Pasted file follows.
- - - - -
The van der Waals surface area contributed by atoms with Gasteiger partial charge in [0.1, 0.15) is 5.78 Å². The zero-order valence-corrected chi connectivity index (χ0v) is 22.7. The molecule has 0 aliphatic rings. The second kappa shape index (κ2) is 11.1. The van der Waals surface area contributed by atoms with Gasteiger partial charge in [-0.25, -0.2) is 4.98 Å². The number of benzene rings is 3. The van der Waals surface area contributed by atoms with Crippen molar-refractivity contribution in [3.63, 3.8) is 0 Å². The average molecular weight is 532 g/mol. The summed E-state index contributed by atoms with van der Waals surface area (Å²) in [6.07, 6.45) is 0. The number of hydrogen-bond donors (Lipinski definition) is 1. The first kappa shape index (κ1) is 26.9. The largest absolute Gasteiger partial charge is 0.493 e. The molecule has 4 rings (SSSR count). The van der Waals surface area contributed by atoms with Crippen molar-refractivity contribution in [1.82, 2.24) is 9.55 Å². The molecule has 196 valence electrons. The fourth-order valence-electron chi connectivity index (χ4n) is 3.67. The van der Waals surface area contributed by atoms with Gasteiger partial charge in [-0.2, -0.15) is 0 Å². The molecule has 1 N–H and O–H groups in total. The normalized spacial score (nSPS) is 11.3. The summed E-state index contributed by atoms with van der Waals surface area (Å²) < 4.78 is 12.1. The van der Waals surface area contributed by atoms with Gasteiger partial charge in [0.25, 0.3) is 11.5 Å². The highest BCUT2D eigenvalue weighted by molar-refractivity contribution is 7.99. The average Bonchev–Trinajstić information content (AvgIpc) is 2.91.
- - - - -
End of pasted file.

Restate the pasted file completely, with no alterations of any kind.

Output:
The van der Waals surface area contributed by atoms with Gasteiger partial charge in [0.1, 0.15) is 5.78 Å². The zero-order valence-corrected chi connectivity index (χ0v) is 22.7. The molecule has 0 aliphatic rings. The second kappa shape index (κ2) is 11.1. The van der Waals surface area contributed by atoms with Gasteiger partial charge in [-0.25, -0.2) is 4.98 Å². The number of benzene rings is 3. The van der Waals surface area contributed by atoms with Crippen molar-refractivity contribution in [3.63, 3.8) is 0 Å². The average molecular weight is 532 g/mol. The summed E-state index contributed by atoms with van der Waals surface area (Å²) in [6.07, 6.45) is 0. The number of hydrogen-bond donors (Lipinski definition) is 1. The first kappa shape index (κ1) is 26.9. The largest absolute Gasteiger partial charge is 0.493 e. The molecule has 4 rings (SSSR count). The van der Waals surface area contributed by atoms with Crippen molar-refractivity contribution in [1.82, 2.24) is 9.55 Å². The molecule has 196 valence electrons. The fourth-order valence-electron chi connectivity index (χ4n) is 3.67. The van der Waals surface area contributed by atoms with Gasteiger partial charge in [-0.2, -0.15) is 0 Å². The molecule has 1 N–H and O–H groups in total. The normalized spacial score (nSPS) is 11.3. The summed E-state index contributed by atoms with van der Waals surface area (Å²) < 4.78 is 12.1. The van der Waals surface area contributed by atoms with Gasteiger partial charge in [0.25, 0.3) is 11.5 Å². The highest BCUT2D eigenvalue weighted by molar-refractivity contribution is 7.99. The average Bonchev–Trinajstić information content (AvgIpc) is 2.91.